NEW YORK – Jason Greenblatt, the U.S. special envoy to the Israeli-Palestinian peace process, said on Monday that the international community must act to return the control of the Gaza Strip to the Palestinian Authority.
Speaking at a conference of donor nations to the PA, Greenblatt said that, "The time has come to stop monitoring the situation in Gaza and start changing the situation in Gaza." The conference was chaired by Norway and cosponsored by the U.S. and the European Union, and was held at the headquarters of the UN in New York.
Greenblatt harshly criticized Hamas and accused the organization of abusing the residents of Gaza. "For too long, Hamas has exploited the people of Gaza as hostages and shields, bullying them into submission. Hamas rules by the fist, instead of by improving the lives of the people it purports to govern. Hamas continues to divert money belonging to the Palestinians of Gaza – including funds provided by international donors – and uses these funds to build terror tunnels and missiles. Major electricity and water projects which could radically transform the humanitarian situation in Gaza are on hold because Hamas refuses to pay the Palestinian Authority for the services it already provides," he said.
"That’s why it’s time for the Palestinian Authority to take control of Gaza – and for the international community to take steps to help this happen," Greenblatt told the donor nations. "Relief from the suffering in Gaza can only be found when all interested parties gather together to help the Palestinian people and isolate Hamas. No group or country should interfere in this process – which would only exacerbate the problem, continue to cause suffering in Gaza and undermine any real chance for peace," Greenblatt said.
The electricity and water crises in Gaza were the focus of a large number of speeches at the annual meeting of the Ad Hoc Liaison Committee held during the UN General Assembly meetings. The statement released at the end of the conference by Norwegian Foreign Minister Borge Brende emphasized that the donor nations to the PA expressed great concern over the humanitarian crisis in Gaza.
"We must address the humanitarian crisis for the population in Gaza. Their situation under the current closure is of great concern. The internal divide among Palestinian factions cannot be allowed to prevent their access to basic services like electricity, water and medical supplies," said Brende.
Even though a significant portion of the discussion was devoted to the humanitarian situation in Gaza, a large number of the representatives from the donor nations at the conference mentioned the attempts of the Trump administration to renew the Israeli-Palestinian peace process.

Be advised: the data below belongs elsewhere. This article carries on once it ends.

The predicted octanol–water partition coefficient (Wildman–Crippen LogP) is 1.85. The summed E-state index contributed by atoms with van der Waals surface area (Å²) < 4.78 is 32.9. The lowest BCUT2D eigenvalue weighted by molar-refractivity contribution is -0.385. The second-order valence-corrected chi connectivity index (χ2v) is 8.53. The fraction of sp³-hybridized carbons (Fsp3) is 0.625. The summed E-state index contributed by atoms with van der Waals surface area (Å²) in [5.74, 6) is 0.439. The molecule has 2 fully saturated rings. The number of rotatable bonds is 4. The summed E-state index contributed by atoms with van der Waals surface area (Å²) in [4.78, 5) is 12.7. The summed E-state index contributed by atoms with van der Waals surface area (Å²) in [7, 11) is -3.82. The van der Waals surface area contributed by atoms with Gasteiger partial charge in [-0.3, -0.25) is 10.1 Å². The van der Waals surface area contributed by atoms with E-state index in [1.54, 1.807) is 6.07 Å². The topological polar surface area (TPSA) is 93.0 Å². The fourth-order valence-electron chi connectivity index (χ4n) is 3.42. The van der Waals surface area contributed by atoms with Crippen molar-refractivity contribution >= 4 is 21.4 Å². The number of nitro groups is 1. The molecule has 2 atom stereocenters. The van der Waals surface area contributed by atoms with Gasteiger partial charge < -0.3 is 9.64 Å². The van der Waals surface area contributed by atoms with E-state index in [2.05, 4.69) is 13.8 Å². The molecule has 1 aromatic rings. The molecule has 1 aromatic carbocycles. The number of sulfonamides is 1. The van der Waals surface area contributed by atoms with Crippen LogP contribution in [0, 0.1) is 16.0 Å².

Representatives of the donor nations expressed support for the American attempts to revive the peace process, but repeated time after time that the goal should be the establishment of an independent Palestinian state – a goal the Trump administration has never committed itself to.
"The conflict between Israel and Palestine is political. It can only be resolved through a negotiated two-state solution between the parties," said Brende in his speech at the conference.
Greenblatt also addressed the criticism from the international community concerning the Trump administration’s approach to the peace process between Israel and the Palestinians. The Trump administration, as opposed to the Obama and Bush administrations before it, has refused to state its support for the two-state solution. The United States is committed to trying to reach a peace agreement between the sides and in recent months the administration has been holding meetings with leaders on both sides concerning potential steps that could lead to such an agreement.
"It is no secret that our approach to these discussions departs from some of the usual orthodoxy – for after years of well-meaning attempts to negotiate an end to this conflict, we have all learned some valuable lessons. Instead of working to impose a solution from the outside, we are giving the parties space to make their own decisions about their future. Instead of laying blame for the conflict at the feet of one party or the other, we are focused on implementing existing agreements and unlocking new areas of cooperation which benefit both Palestinians and Israelis," said Greenblatt.
A short time before Greenblatt’s speech, a senior official in the U.S. State Department said that the administration feels the changes that have occurred in recent years in the Arab world have created an opportunity to make progress in the peace process.
Brian Hooke, the director of policy planning in the State Department and a senior adviser to U.S. Secretary of State Rex Tillerson, explained in a briefing for reporters after the meeting between Trump and Netanyahu that an atmosphere exists in the region that contributes to advancing the peace process. The Trump administration's peace initiative is only in its very early stages and it is not yet time to present an overall peace plan, added Hook.
In response to a question about the administration’s position on the two-state solution, Hook said that the U.S. is "trying to avoid bumper stickers and slogans" in its approach to the Israeli-Palestinian process. The U.S. does not want to impose a solution on the parties but wants to serve as a mediator and bring about a solution that both parties can agree to and that will be a victory for both, he added.
Trump is expected to meet with Palestinian Authority President Mahmoud Abbas at the UN on Wednesday and to continue the discussion he had with Netanyahu on Monday concerning the peace talks.
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